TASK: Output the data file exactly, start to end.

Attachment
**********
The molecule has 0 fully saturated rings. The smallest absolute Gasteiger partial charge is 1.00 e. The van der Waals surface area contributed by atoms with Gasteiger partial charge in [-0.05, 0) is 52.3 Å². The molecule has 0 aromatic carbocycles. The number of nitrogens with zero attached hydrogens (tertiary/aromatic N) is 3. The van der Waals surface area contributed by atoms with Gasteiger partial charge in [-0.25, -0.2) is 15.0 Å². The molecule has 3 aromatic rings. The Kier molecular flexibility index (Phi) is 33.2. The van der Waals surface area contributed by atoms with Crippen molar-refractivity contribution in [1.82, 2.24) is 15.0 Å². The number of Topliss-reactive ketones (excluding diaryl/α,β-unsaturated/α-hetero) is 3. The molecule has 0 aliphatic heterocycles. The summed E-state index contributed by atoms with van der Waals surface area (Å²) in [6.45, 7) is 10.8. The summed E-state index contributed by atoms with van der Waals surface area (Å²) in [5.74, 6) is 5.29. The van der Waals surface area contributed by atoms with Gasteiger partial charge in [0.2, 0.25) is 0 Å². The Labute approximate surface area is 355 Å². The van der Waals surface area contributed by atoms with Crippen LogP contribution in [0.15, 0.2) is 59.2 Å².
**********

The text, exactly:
The molecule has 0 fully saturated rings. The smallest absolute Gasteiger partial charge is 1.00 e. The van der Waals surface area contributed by atoms with Gasteiger partial charge in [-0.05, 0) is 52.3 Å². The molecule has 0 aromatic carbocycles. The number of nitrogens with zero attached hydrogens (tertiary/aromatic N) is 3. The van der Waals surface area contributed by atoms with Gasteiger partial charge in [-0.25, -0.2) is 15.0 Å². The molecule has 3 aromatic rings. The Kier molecular flexibility index (Phi) is 33.2. The van der Waals surface area contributed by atoms with Crippen molar-refractivity contribution in [1.82, 2.24) is 15.0 Å². The number of Topliss-reactive ketones (excluding diaryl/α,β-unsaturated/α-hetero) is 3. The molecule has 0 aliphatic heterocycles. The summed E-state index contributed by atoms with van der Waals surface area (Å²) in [6.45, 7) is 10.8. The summed E-state index contributed by atoms with van der Waals surface area (Å²) in [5.74, 6) is 5.29. The van der Waals surface area contributed by atoms with Gasteiger partial charge in [0.2, 0.25) is 0 Å². The Labute approximate surface area is 355 Å². The van der Waals surface area contributed by atoms with Crippen LogP contribution in [0.15, 0.2) is 59.2 Å².